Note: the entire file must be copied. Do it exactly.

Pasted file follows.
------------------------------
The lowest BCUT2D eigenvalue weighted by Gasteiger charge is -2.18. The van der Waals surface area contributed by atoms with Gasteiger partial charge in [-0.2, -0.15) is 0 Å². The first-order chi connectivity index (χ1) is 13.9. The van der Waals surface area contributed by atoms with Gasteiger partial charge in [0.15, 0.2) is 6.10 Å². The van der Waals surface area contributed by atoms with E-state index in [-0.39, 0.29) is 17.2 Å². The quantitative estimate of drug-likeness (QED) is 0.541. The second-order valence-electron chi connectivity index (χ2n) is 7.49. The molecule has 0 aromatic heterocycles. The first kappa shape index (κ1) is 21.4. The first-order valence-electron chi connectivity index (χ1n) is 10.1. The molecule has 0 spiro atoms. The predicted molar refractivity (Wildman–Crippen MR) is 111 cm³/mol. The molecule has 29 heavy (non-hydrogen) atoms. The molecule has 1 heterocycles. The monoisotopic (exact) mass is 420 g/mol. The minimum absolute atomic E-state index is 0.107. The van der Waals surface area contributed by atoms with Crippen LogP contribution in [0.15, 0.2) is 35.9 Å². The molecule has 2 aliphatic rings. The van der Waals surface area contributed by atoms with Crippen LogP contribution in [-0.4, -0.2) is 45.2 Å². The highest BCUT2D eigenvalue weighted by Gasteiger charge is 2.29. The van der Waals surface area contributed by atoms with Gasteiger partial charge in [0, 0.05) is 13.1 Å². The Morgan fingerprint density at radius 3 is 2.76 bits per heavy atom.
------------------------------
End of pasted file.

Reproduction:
The lowest BCUT2D eigenvalue weighted by Gasteiger charge is -2.18. The van der Waals surface area contributed by atoms with Gasteiger partial charge in [-0.2, -0.15) is 0 Å². The first-order chi connectivity index (χ1) is 13.9. The van der Waals surface area contributed by atoms with Gasteiger partial charge in [0.15, 0.2) is 6.10 Å². The van der Waals surface area contributed by atoms with E-state index in [-0.39, 0.29) is 17.2 Å². The quantitative estimate of drug-likeness (QED) is 0.541. The second-order valence-electron chi connectivity index (χ2n) is 7.49. The molecule has 0 aromatic heterocycles. The first kappa shape index (κ1) is 21.4. The first-order valence-electron chi connectivity index (χ1n) is 10.1. The molecule has 0 spiro atoms. The predicted molar refractivity (Wildman–Crippen MR) is 111 cm³/mol. The molecule has 29 heavy (non-hydrogen) atoms. The molecule has 1 heterocycles. The monoisotopic (exact) mass is 420 g/mol. The minimum absolute atomic E-state index is 0.107. The van der Waals surface area contributed by atoms with Crippen LogP contribution in [0.15, 0.2) is 35.9 Å². The molecule has 2 aliphatic rings. The van der Waals surface area contributed by atoms with Crippen LogP contribution in [-0.4, -0.2) is 45.2 Å². The highest BCUT2D eigenvalue weighted by Gasteiger charge is 2.29. The van der Waals surface area contributed by atoms with Gasteiger partial charge in [0, 0.05) is 13.1 Å². The Morgan fingerprint density at radius 3 is 2.76 bits per heavy atom.